I’m reading a rather extraordinary book at the moment – The Overstory, by Richard Powers.  I’m a lover of trees, and find it depressing at Christmas to see so many cut down and then discarded.  When I read a review of the book I knew I had to read it for myself (a relative was kind enough to buy it for me for a Christmas present after I’d dropped several hints).  The book won the Pulitzer Prize for fiction last year and was shortlisted for the Man Booker Prize in 2018.

As I turn the pages I realise I’ll never be able to write anything as good as this.  I’d love to know how long it took the author to research and write it.  The book centres on trees, and how several individual characters interact with certain trees in their particular storyline.  Yes, it’s a strange topic for a work of fiction, but it’s quite amazing how the author weaves the trees and the people together.  Mr Powers is also obviously stating his case for the environmental damage that has already been done to our planet.

So … how do I carry on writing after reading something as awesome as this, and what’s the point of even trying?  It’s a hard question because I’d hate to give up doing something I love, yet what I write seems trite compared to this novel.  However, looking at The Overstory’s reviews on Amazon, some readers do not like it at all, which just goes to show that you cannot please all the readers all the time.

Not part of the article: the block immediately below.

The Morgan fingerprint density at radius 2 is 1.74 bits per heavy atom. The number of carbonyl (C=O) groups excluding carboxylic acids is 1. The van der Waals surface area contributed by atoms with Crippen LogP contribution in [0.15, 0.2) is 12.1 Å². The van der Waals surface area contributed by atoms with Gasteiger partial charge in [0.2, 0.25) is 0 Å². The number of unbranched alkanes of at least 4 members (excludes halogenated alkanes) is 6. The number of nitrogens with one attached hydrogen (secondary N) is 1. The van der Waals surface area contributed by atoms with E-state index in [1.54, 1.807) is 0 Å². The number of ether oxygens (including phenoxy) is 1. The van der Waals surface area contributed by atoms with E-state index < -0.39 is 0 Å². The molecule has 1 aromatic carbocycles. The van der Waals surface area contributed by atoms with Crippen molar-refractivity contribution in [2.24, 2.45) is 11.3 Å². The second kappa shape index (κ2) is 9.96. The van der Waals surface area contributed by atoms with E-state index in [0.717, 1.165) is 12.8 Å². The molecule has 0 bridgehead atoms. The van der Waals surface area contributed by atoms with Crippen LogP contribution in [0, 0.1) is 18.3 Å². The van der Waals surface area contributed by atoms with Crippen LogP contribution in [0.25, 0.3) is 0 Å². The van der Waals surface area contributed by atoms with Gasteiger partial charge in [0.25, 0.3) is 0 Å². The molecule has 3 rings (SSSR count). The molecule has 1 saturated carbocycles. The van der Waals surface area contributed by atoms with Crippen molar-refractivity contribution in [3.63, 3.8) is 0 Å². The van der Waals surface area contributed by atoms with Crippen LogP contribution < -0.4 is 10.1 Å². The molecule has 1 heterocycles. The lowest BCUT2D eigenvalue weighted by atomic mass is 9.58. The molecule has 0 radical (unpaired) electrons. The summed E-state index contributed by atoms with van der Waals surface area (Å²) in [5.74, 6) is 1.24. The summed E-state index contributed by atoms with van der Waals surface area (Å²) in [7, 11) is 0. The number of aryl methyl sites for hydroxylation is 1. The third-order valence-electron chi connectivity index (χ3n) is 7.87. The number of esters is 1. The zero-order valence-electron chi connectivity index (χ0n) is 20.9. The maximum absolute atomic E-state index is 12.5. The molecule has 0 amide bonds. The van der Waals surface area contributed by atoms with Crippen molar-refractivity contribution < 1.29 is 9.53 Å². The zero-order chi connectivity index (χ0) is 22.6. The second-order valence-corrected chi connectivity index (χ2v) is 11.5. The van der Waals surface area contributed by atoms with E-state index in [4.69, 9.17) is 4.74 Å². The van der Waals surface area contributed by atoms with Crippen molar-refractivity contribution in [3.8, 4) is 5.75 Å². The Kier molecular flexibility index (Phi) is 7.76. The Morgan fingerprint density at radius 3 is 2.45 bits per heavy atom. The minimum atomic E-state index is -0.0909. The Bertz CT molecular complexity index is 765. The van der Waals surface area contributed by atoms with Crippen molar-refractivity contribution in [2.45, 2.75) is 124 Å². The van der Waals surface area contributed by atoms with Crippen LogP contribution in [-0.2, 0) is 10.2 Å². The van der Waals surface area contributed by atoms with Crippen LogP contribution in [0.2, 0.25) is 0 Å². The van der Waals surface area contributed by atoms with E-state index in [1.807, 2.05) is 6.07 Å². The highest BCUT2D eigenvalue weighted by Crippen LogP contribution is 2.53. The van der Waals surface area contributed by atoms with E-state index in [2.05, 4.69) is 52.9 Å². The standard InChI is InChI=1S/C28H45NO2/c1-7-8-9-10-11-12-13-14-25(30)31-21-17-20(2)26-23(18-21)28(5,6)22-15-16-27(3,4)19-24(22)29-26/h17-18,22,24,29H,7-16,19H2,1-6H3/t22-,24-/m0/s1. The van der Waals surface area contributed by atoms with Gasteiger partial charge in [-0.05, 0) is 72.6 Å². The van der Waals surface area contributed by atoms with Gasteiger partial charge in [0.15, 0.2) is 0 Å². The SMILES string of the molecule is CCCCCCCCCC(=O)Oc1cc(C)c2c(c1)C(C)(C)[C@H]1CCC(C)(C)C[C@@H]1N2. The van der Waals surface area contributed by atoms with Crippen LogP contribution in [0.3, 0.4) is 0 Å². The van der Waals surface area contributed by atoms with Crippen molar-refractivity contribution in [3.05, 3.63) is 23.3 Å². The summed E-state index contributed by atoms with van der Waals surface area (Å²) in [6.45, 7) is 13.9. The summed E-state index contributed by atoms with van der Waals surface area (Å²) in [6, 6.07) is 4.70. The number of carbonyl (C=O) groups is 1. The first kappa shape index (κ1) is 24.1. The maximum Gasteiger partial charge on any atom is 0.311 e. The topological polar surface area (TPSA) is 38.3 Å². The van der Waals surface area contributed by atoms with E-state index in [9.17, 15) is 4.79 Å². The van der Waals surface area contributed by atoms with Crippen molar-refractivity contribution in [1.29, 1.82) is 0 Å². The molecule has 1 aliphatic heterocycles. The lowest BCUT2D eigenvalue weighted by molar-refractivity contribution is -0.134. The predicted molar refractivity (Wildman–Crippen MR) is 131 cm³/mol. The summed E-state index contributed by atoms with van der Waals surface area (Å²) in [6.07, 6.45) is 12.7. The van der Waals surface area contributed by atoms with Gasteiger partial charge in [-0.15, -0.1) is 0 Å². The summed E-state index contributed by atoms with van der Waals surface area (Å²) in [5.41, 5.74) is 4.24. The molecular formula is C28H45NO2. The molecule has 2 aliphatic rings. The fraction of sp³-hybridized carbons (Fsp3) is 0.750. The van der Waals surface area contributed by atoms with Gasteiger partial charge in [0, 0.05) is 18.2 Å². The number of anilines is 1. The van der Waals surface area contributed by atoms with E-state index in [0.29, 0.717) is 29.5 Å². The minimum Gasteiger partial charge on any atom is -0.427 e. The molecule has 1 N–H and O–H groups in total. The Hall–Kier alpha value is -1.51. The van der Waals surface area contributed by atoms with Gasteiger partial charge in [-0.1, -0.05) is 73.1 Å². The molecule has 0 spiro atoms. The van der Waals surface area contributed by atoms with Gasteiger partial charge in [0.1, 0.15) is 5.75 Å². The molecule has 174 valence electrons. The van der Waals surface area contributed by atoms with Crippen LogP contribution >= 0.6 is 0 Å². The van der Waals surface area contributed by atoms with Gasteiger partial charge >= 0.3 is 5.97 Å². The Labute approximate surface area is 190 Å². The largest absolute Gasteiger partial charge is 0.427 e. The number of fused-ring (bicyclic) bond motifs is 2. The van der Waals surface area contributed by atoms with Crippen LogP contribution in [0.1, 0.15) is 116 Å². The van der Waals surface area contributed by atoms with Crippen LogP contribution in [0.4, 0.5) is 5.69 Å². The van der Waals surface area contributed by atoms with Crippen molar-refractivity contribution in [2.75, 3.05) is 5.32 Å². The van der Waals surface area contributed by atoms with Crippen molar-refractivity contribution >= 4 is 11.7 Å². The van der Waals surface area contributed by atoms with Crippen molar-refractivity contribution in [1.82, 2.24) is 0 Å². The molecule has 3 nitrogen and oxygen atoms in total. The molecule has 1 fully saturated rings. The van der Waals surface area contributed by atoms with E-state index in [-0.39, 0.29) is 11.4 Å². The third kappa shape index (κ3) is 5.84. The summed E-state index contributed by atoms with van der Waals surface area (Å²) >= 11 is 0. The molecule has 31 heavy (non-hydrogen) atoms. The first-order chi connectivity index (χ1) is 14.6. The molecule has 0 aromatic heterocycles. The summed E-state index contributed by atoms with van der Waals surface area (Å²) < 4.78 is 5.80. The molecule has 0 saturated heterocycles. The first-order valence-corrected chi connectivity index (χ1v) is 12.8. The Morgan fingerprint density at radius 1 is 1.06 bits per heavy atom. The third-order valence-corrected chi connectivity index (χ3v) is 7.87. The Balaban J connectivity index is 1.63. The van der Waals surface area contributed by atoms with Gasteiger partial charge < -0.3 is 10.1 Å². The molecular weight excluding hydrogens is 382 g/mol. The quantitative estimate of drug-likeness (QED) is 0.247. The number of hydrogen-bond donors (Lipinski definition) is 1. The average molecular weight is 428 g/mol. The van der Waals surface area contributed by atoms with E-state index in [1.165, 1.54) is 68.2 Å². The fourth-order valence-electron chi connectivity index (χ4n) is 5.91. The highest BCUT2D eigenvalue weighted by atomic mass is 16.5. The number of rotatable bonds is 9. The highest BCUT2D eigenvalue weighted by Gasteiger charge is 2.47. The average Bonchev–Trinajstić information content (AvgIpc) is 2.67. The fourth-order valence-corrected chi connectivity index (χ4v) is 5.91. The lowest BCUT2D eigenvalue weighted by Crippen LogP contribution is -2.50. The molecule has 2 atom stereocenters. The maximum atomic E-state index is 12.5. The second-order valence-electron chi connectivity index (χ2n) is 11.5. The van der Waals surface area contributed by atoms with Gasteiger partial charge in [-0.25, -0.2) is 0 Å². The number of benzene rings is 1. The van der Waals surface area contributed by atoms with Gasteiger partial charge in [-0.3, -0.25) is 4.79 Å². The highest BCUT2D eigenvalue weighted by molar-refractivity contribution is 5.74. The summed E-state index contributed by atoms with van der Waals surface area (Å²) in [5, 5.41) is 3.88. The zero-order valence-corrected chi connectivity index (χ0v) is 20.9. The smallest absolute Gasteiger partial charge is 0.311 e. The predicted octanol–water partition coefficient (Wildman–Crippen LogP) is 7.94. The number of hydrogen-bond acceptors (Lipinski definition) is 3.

That old chestnut (excuse the pun) acceptance comes into it too.  Accept that I’m like thousands of other common-or-garden self-publishers who write for a hobby, and that there are only a few writers like Mr Powers who are talented enough to stand out amongst the masses.

In my opinion the book is worthy of every award it earns.  However, it’s caused me to step back and evaluate my own work, and whether it’s a good idea to just leave writing books to the professionals.  But then again… even the professionals had to start somewhere.  I may never be as good a writer as Richard Powers, but at the end of the day it’s not in my nature to give up.

I’ve got another 400 or so pages to go yet before I finish the book.  Anyone who loves trees and nature should definitely read The Overstory!